Writer’s Block

by Greg

In an effort to com­bat writer’s block, I’m going to try and blog more frequently.

Usu­ally, this sort of sen­ti­ment is code for “I had a ran­dom urge to write some­thing recently and remem­bered that I have a blog and oh, wow, I haven’t updated for a while, I should totally start writ­ing again, and you know what? maybe I will, maybe I’ll recom­mit to writ­ing and I’ll write lots and lots and it’ll be great, it’ll be me reg­u­larly writ­ing about cool and inter­est­ing and impor­tant stuff, just you wait and see, world, just you wait and see!” But in real­ity this sen­ti­ment has not come about for any deep struc­tural rea­son, but in fact was just sparked by a short manic burst of energy found at the bot­tom of a regular-​sized non-​decaf latté, com­bined with the bore­dom of wait­ing in an air­port depar­ture lounge.

Which is all to say: take the “I’m going to try and blog more fre­quently” thing with a grain of salt.

But any­way, this par­tic­u­lar res­o­lu­tion to recom­mit to blog­ging is not actu­ally a blog­ging res­o­lu­tion per se but more of a gen­eral writ­ing res­o­lu­tion. It was inspired by some­thing War­ren Ellis recently wrote in response to the ques­tion of how he deals with writer’s block:

The trick — and it’s imper­fect and can take a while, but — is sim­ply to write some­thing else. Don’t let your hands go cold. Don’t let your­self stop think­ing. Shift to some­thing dif­fer­ent. I think it was Robert Sil­ver­berg who used to do his (type)written cor­re­spon­dence on bad days, and then “trick” him­self into writ­ing by slip­ping man­u­script paper into the machine once his fin­gers were flying.

It’s about let­ting your back­brain chew on the prob­lems while your front­brain is amused by the new and shiny things. Find an essay to write. Do some flash fic­tion, or a short story, or a nov­el­ette about danc­ing gravedig­gers writ­ten in the style of Cor­mac McCarthy. An audio­book about diri­gi­ble vam­pires who shit sexy babies down chim­neys. What­ever. I’ve read of sev­eral writ­ers from eras past who would type out pas­sages from their favourite writ­ers, to get a feel­ing of what it’s like to make sen­tences like that.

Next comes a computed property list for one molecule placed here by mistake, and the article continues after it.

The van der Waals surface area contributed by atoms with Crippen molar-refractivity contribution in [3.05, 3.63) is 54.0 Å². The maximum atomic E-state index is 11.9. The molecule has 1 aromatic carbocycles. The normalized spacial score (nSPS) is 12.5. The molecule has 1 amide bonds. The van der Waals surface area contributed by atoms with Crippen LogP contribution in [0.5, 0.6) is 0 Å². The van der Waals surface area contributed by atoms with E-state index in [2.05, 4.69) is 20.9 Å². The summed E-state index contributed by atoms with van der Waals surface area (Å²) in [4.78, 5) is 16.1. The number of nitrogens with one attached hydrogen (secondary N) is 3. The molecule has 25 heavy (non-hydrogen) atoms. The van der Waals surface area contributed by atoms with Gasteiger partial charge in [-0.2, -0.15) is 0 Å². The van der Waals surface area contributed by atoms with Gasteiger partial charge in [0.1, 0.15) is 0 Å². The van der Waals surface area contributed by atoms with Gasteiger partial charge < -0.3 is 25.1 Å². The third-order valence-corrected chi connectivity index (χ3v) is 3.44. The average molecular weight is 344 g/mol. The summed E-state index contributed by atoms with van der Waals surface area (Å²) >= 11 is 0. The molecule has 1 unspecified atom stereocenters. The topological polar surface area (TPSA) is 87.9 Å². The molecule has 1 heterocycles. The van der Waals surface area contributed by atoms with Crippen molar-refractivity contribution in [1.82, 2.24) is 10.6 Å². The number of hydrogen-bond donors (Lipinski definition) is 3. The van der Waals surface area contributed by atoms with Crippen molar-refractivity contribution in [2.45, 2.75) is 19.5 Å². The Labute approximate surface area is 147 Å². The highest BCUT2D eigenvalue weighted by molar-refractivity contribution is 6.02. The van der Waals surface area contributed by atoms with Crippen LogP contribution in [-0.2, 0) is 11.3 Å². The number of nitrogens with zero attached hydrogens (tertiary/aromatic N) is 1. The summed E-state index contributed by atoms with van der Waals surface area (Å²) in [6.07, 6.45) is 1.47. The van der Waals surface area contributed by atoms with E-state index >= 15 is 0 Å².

Well, I’ve recently been not-​writing — which the astute reader will notice is pre­cisely the oppo­site of writ­ing, and a deadly busi­ness indeed for a self-​styled writer such as myself to be engaged in. I can’t say for cer­tain exactly why I’ve been not-​writing — a num­ber of rea­sons, prob­a­bly — but I think a good way back into it might be to uti­lize this blog as an out­let for my words.

My goal, then, is that if I’m feel­ing stuck on what­ever sto­ries I’m work­ing on at the moment, I’ll turn to this blog as a way to keep writ­ing on a daily basis. I.e., I’ll write an essay or a stu­pid short story or some jokey thing or a review or reflec­tions on some­thing I’ve read recently. Ran­dom stuff. No rhyme or rea­son to it. Like, I just read this Jonathan Franzen essay from 1994 about the Chicago Postal Ser­vice, so maybe I’ll write about that next. Any­thing to keep my brain and fin­gers warm.

And hope­fully, if I’m suc­cess­ful, my brain will get unstuck and I’ll get back to the sto­ries I’m work­ing on. Which means that when I say that “I’m going to try and blog more fre­quently”, I’m actu­ally being insin­cere, or at least unforth­com­ing with the whole truth. Sure, I’m going to try and blog more fre­quently in the short term — but if all goes accord­ing to plan, I’ll be back to writ­ing “for real” and this blog will fall yet again into a state of lovely neglect.